Routed Recommends

Here are some of our newsroom’s picks for books, films and series about migration and mobility – and we also made you a playlist with our favourite migration tunes!


Routed Recommends

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Second-class citizen

Novel by Buchi Emecheta. Heinemann 1994 (first ed. 1974).


Buchi Emecheta’s semi-autobiographical novel Second-class citizen recounts the story of a young Nigerian woman who convinces her husband to move to the United Kingdom. He leaves first to pursue his law studies while she stays behind in Nigeria, where she earns a decent living as the American consulate’s library clerk. She soon manages to convince her in-laws that she and the children should follow her husband. When she arrives, she believes that her longstanding wish to make a life in the UK has finally come true. However, her husband’s struggles with finding his place in this new society soon become an inescapable burden to her. Even though she manages to find work in a local library, she is increasingly isolated and caught up in a feeling of unbelonging. She feels distant from British citizens but also from the Nigerian diaspora.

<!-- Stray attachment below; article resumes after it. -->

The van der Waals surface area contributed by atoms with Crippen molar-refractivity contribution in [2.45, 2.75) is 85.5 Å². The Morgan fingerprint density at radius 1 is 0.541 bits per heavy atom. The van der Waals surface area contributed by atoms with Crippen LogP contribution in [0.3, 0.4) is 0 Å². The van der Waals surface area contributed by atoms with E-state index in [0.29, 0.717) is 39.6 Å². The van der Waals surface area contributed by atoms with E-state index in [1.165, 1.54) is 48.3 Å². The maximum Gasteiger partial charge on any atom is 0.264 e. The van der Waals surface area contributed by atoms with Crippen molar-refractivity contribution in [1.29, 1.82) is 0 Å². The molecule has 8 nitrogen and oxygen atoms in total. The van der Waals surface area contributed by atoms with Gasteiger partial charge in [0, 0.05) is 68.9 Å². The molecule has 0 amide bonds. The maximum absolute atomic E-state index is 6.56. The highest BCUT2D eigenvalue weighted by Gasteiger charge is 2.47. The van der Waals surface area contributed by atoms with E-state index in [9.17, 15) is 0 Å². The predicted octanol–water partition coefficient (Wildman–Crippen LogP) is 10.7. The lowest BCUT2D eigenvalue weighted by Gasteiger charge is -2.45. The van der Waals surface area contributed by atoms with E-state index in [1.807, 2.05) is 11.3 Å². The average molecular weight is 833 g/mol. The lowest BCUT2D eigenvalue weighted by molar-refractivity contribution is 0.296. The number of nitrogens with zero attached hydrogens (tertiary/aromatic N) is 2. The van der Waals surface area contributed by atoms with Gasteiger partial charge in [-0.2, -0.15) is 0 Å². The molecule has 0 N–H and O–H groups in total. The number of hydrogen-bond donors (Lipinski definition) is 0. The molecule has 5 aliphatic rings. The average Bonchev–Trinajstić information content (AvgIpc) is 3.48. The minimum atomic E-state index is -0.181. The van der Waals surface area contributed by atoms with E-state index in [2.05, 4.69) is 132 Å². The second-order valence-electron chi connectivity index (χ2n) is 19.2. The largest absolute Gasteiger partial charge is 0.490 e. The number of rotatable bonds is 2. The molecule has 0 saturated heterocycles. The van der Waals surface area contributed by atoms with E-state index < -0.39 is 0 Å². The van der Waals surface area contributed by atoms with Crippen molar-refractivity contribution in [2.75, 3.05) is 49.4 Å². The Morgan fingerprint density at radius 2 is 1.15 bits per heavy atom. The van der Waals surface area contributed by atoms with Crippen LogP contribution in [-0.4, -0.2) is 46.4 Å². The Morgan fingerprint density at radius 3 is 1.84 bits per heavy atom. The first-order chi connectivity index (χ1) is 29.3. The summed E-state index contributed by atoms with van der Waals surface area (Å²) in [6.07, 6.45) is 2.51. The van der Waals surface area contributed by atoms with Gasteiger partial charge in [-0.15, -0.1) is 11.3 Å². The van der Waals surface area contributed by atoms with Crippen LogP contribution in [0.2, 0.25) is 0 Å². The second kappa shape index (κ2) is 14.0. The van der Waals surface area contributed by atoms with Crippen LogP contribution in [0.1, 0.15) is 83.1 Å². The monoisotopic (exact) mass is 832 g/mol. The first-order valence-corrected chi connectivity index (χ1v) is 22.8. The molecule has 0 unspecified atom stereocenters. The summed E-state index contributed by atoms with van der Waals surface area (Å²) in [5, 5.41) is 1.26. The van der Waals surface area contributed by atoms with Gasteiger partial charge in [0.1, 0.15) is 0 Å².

Emecheta succeeds in striking a balance between criticising the husband’s sexist and abusive behaviour and generating some empathy for a man who is lost between the racism he encounters and the expectations of his fellow Nigerians towards his masculinity. In a wider sense, the author portrays the protagonist’s existence as caught between her traditional role as a Nigerian wife and mother, and that of a second-class citizen in a country where she hoped she could finally be herself. Yet, the story is one of hope as with every setback, this young woman’s will to fight for her own sake and that of her children grows. Buchi Emecheta conveys a candid picture of a woman who has to put up with multiple discriminations, and yet, or maybe because of that, she becomes stronger and ever more resilient.

—Lena Hartz